Kirwin also recommended finding a colleague or coworker who has been through this before you.

“She probably has 10 lessons off the top of her head that she says, ‘Boy, I wish I’d known this in my first 30 days back instead of figuring it out six months later,’ ” Kirwin said.

3. Ask for flexibility at work.

“It’s not that we can’t do the work; it’s just that we need some adjustment in order to accomplish the goals while still caring for this new human,” Shepherd said of new moms in the workplace.

Kirwin pointed to Medela’s New Moms Healthy Returns site, where there’s a letter you can print out to give to your HR manager to ask for time and space to pump. You can do the same for other things you might need, like flexible hours or different travel schedules. Don’t assume your workplace doesn’t want to help you do your best if you haven’t yet told them how to make that possible. (And yeah, there are still jerk employers out there, but it’s important to try!)

4. Don’t let guilt stop you!

We’d like to think that just by seeing Martin walk down that runway, we’d all instantly feel OK with pursuing our career goals as mothers. Not so much. It takes work to push away our guilt and the constant feelings of inadequacy. But maybe the panel members’ words can help, too.

“I certainly struggled with that guilt and feeling bad for being away a lot,” said Kirwin, who works from home but also travels for her job with Medela. “But I also remind myself that empowering my husband to be a primary caretaker some of the time is really important for him and his relationship with my son. I also try to remind myself that being a working woman is a model. … I want [my son] to grow up in a world where that’s normal: Moms and dads both work.”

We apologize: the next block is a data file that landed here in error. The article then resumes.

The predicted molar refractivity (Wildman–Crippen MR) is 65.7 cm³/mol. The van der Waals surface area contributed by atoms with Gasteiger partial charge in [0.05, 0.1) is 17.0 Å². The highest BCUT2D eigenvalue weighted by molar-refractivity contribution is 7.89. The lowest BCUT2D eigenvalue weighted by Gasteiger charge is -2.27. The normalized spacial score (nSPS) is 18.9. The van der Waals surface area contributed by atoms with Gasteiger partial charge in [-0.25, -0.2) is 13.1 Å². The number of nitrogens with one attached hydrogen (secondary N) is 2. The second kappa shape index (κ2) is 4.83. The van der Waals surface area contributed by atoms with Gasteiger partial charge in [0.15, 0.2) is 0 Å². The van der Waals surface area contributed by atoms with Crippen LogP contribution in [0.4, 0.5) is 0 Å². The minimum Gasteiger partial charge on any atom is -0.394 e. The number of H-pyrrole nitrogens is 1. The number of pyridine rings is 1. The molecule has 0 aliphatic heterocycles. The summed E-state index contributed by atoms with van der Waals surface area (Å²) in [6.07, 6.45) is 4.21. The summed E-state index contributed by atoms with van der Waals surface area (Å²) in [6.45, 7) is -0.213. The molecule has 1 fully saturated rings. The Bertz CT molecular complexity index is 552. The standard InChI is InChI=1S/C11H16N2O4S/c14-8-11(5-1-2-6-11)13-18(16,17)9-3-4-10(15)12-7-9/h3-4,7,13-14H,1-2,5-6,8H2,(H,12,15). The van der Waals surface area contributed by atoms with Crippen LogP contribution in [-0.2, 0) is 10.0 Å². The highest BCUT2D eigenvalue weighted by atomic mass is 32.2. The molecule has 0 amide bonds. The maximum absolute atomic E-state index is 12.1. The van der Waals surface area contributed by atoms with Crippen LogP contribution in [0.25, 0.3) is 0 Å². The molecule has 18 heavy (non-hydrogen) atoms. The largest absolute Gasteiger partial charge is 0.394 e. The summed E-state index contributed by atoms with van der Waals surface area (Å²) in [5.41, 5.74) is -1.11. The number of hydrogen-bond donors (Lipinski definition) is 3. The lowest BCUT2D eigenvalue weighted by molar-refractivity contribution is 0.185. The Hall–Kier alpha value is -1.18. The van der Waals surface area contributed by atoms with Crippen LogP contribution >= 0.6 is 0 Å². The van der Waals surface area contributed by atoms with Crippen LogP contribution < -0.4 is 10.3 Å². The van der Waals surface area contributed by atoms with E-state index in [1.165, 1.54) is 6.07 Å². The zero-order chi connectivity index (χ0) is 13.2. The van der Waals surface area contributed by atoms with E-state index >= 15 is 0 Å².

Martin agreed. “Everything I’m doing is for [my daughter], whether I’m working or if I’m home … I’m doing it for her, to set an example,” she said.

Finally, Shepherd said that while our guilt is normal, it actually might be uncalled for, from our babies’ perspectives anyway.

“The physiology of the bond between a mother and a baby is innately there,” she explained. “Most times, babies are like, ‘I thought you were here all the time. I didn’t even notice that you were gone.’ But we’re here counting the minutes and [thinking], ‘I can’t believe I have to do this to get back to the baby.”

What’s most important, where both mom and baby are concerned, is being fully present during the time that we are with our kids, “maximizing those moments and making them really special,” Shepherd said. When you’re able to make your children feel like their bond with you is solid, you can also let them get used to you taking time out for yourself, beginning when they’re newborns.

Kirwin had the perfect way to sum it all up, and we kind of want to tattoo this on our arm — or at least make it a poster to hang in every workplace and home: “If your child looks at you and they love you and they know they’re loved, you’re doing the right thing.”